Yahoo Finance Senior Columnist Rick Newman speaks with former Massachusetts Governor Bill Weld about opposition to President Trump breaking from Republican lines.
BILL WELD: Well, I think he's got a pretty good hold on a considerable majority of the party. And, you know, there are people like myself, and Christie Whitman from New Jersey, and Colin Powell, you know, people I've worked with a lot in the past, we're not for Trump at all.
And I think the most interesting question is, what's going to happen in January, February? Because right now, there's this kind of unreal equation where 99 members the United States Senate cast a vote saying that the president had not committed an offense warranting his removal. I worked on doing the law for both the Nixon impeachment and the Clinton impeachment. And what he did with Ukraine and trying to feather his own political nest by getting a foreign leader to interfere in our election, that's the most classic removable offense I've ever seen. And this is an area where I do know the law.
So something's wrong with this picture for all the Republicans except for one-- I guess that's 52-- to cast that vote. Whether their failure of judgment would extend to every other vote, no, I don't think so. But it's an unhealthy situation there. And someone's going to have to give.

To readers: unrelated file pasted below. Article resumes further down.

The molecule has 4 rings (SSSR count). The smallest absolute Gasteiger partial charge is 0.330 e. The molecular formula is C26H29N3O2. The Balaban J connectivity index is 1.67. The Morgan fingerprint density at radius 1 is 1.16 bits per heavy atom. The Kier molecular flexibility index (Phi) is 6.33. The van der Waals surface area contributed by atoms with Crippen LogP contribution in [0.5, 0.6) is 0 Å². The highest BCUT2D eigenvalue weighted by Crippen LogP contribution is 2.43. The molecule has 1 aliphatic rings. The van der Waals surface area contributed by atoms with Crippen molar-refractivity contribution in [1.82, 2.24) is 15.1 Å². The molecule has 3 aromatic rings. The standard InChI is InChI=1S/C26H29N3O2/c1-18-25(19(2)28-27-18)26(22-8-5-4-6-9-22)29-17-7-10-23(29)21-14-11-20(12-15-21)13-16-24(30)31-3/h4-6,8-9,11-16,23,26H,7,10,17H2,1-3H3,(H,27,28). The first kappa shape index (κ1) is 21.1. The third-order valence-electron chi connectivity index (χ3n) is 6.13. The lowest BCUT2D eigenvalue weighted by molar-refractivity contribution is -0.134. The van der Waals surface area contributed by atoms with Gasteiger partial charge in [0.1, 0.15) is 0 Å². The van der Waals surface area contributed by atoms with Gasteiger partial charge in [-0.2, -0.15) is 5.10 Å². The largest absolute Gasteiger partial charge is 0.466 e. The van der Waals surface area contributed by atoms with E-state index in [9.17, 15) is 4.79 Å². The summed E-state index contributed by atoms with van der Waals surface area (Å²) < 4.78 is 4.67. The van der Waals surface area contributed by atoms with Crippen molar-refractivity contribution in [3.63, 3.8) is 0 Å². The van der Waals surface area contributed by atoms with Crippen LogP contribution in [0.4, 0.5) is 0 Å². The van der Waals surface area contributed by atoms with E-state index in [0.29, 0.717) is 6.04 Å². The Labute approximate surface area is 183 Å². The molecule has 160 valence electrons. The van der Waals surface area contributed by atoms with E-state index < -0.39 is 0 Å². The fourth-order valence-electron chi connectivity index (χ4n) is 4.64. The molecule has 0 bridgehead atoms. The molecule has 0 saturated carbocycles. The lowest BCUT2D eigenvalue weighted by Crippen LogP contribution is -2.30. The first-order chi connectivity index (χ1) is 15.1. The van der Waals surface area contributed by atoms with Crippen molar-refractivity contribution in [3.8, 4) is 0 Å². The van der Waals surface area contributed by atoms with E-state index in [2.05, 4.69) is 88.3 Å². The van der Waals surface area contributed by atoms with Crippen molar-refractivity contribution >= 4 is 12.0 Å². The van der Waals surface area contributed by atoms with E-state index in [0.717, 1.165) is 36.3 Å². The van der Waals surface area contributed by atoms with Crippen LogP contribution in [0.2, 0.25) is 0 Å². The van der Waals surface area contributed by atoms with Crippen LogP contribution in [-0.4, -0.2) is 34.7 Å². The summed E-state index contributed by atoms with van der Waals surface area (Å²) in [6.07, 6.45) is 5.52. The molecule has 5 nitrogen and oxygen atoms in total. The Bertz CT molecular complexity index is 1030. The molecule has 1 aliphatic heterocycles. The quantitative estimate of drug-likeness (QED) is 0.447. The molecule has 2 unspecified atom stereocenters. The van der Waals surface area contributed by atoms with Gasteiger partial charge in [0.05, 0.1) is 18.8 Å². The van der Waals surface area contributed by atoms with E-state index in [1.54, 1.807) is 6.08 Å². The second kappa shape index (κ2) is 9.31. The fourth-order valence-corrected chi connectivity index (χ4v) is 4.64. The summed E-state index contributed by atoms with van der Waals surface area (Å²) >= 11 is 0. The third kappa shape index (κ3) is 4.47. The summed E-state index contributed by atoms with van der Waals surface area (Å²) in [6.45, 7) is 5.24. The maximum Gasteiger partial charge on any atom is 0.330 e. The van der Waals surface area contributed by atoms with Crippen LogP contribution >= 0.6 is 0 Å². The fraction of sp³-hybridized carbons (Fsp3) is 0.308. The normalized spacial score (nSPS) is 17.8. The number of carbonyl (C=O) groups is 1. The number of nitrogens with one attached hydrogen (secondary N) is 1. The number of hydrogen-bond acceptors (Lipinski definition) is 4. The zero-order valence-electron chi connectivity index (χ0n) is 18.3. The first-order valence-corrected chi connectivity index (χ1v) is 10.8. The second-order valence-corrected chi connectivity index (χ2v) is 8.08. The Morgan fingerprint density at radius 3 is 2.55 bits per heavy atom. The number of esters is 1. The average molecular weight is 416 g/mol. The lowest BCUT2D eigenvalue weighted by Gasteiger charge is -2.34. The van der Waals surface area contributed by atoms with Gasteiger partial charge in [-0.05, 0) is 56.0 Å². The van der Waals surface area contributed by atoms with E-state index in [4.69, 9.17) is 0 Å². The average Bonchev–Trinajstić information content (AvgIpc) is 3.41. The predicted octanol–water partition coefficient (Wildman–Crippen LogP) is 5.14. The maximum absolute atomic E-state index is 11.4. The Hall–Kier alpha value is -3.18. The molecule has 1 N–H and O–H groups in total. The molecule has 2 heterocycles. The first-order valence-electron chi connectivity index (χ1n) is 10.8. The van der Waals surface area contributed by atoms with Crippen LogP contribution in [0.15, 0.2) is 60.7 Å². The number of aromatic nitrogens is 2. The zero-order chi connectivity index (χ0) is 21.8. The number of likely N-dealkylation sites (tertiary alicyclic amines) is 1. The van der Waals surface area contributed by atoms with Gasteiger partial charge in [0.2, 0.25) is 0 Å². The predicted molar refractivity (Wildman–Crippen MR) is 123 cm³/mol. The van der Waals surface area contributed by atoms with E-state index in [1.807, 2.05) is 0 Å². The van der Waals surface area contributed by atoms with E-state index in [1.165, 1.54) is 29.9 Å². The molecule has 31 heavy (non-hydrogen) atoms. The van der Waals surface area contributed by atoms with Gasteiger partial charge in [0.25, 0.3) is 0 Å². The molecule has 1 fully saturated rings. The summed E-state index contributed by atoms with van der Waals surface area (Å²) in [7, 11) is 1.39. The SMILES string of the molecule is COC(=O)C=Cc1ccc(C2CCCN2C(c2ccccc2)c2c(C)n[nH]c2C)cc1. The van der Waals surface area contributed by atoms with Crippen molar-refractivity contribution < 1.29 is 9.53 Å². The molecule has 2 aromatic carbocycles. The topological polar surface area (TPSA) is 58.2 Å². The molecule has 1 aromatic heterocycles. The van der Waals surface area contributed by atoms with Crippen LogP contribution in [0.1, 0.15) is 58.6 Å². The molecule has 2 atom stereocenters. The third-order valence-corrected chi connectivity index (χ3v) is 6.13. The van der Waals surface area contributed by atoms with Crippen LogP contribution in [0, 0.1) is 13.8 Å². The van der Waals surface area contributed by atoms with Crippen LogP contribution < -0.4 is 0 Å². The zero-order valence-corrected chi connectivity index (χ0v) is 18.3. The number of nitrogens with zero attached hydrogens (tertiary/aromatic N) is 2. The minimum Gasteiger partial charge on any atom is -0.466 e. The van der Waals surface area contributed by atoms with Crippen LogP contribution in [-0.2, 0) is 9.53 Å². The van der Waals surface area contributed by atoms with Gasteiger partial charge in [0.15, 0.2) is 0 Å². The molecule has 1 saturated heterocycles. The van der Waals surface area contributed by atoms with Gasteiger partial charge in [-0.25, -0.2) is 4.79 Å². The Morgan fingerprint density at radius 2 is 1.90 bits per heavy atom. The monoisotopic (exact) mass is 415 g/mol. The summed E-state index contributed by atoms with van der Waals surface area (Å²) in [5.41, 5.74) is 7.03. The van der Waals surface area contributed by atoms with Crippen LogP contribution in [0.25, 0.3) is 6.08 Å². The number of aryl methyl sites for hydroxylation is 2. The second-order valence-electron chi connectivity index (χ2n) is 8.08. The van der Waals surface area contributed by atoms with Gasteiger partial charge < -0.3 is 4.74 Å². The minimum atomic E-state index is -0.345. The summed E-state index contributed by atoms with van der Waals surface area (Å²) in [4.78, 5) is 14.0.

RICK NEWMAN: So let's say Trump loses. Biden is ahead in the polls at this point. What happens to the Republican Party in that case? Do we suddenly see people, sitting members of Congress, coming out and saying, I was against Trump all along, and the party kind of goes back to what it was? Or is the Republican Party irredeemably changed forever?
BILL WELD: Well, I think it's changed forever. If they do stick with Trump, something's got to break. And I think in January and February, frankly, whether Trump wins or loses, you're going to see an effort by moderate Republicans, joined by moderate Democrats, some practical libertarians, many environmentalists, the old Green Party, come together to form a second party. It might start out being a third party. But it'll be a new party.
And I don't think it'll be called the Republican Party. I think that brand will be tarnished. It might be called the Unity Party, unity being something that's lacking. And, you know, my hope is that that second-- that third party, if it started out in third place, could overtake the second party. That happened in Britain, where the Labor Party started out with almost nothing and quite rapidly overtook the Liberal Party, which had been the number two party.
And that can happen in just a few years. It happened in the 1850s. I know that's a long time ago. But when the Whig Party broke in half, and the northern antislavery have joined with John C. Fremont's Free Soil Party, they didn't win in 1856. But the next time around, they won the whole thing. They elected Abraham Lincoln president of the United States.
And I've had meetings with many, many people who were the coalition of the concerned, people who don't always come out and talk. But they're terribly troubled by what Mr. Trump has done. My longtime media guy and close political friend, Stuart Stevens, has written a book that's on the bestseller list now called "It Was All a Lie How the Republican Party Became Donald Trump." I think that kind of has happened. So I think the consequences are going to be-- it's going to be a consequential election, put it that way.